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God’s being and actions are one.
This is essentially the teaching of the Church on the topic of the Divine Energies. When I read discussions about this – it seems to get lost in the twists and turns of medieval metaphysics or passes into the territory of seeing the “Uncreated Light.” Both approaches are unhelpful for me, and both obscure something that should be far more transparent.
Obscurity - Use - Word - Term - Images
Some of the obscurity comes from the use of the word “energies.” It is the literal Greek term, but it conjures up some pretty problematic images in a post-Einstein world. When I first read about the Divine Energies, my mind wandered over to some vision of God sending out rays and beams of radiating light, etc. The focus on the Uncreated Light in the Transfiguration probably helped nurture that reading. It is also misleading.
Another simple term for “energies” is “actions” or “doings.” The root of the Greek word simply means “doing.” Indeed, it is most often translated as “deed” or “work.” “Workings” would be another accurate way of rendering “energies.” Understanding this points us towards the heart of the Church’s proclamation. Who God is, and what God does, are not two separate things. “God acting” is God. His actions are not a means of hiding Himself – they are the means of His self-revelation. Indeed, this is the heart of the Church’s teaching on the Energies. The Church says that God can be fully known in His energies but cannot be known in His essence.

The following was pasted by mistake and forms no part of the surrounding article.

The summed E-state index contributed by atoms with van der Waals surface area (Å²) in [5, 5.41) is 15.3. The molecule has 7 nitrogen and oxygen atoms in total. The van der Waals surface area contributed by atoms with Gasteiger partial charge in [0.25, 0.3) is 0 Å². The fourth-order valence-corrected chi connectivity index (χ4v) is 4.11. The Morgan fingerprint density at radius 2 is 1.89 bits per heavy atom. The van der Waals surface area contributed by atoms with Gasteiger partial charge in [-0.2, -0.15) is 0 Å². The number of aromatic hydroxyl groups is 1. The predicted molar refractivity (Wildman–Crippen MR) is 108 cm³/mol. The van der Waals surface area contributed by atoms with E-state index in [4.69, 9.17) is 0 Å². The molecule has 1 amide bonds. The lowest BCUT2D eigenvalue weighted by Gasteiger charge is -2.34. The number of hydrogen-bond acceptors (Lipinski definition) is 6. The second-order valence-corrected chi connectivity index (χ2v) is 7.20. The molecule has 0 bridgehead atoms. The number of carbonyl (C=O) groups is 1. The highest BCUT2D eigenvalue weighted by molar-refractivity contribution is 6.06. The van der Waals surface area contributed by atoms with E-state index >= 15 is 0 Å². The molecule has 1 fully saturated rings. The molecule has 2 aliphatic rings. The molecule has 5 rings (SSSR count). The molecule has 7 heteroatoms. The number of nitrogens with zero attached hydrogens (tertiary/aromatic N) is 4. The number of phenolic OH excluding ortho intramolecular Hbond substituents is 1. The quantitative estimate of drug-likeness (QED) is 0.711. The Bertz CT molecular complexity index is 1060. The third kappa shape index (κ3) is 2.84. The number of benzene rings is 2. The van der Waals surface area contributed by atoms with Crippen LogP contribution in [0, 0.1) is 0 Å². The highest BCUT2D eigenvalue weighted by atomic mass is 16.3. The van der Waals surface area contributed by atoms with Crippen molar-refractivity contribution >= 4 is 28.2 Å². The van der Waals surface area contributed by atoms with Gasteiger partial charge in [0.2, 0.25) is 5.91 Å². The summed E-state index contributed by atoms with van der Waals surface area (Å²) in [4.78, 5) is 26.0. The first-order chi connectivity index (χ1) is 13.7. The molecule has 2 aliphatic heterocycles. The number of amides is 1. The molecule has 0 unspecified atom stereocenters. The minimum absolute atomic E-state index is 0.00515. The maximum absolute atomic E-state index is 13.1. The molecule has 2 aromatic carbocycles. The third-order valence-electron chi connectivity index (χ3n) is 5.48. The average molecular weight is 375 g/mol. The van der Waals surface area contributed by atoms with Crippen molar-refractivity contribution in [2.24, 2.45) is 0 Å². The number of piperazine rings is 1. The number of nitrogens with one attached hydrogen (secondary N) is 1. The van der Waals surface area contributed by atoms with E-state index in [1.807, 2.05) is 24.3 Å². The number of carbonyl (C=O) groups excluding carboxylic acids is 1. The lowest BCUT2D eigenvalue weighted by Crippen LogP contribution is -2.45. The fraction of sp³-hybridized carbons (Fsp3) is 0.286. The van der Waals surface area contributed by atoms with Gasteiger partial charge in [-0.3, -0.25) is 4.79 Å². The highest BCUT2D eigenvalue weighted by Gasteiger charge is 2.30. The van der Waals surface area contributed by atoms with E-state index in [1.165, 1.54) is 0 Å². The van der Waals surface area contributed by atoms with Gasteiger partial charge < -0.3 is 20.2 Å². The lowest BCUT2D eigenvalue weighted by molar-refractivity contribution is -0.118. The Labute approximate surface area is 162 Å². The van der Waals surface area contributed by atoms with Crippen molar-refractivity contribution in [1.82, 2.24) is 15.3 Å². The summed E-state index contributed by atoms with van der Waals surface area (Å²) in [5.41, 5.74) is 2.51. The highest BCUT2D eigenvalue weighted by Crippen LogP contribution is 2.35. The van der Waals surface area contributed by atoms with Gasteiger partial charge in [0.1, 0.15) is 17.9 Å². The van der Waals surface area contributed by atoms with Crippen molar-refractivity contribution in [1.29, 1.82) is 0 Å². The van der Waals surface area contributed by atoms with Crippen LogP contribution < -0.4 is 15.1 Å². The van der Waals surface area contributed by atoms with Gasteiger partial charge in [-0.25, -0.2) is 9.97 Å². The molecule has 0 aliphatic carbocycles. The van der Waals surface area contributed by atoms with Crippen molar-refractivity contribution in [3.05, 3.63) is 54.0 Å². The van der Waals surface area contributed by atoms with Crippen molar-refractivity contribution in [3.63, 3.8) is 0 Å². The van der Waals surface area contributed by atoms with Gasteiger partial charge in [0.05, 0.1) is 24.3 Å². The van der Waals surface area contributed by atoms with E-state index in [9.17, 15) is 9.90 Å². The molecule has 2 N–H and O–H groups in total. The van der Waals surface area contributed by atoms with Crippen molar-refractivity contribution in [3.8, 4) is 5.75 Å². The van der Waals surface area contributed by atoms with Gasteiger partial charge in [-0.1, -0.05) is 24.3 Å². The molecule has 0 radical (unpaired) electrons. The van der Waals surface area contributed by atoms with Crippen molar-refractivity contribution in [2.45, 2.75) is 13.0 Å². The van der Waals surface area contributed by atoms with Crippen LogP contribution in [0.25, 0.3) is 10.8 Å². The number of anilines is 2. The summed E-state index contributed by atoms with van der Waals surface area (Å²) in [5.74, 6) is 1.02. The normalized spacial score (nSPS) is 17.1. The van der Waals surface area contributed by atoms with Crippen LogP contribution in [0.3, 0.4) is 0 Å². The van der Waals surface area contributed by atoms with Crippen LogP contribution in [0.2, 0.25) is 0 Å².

Veil - See - Essence - Ousia - God
We cannot pierce beneath the veil and see or comprehend the very essence (ousia) of God. He is God, “ineffable, inconceivable, invisible, incomprehensible…” However, He can be known (and participated in) in His energies, His actions. It is this that St. Paul references:
But how do we encounter God’s actions? Are we...
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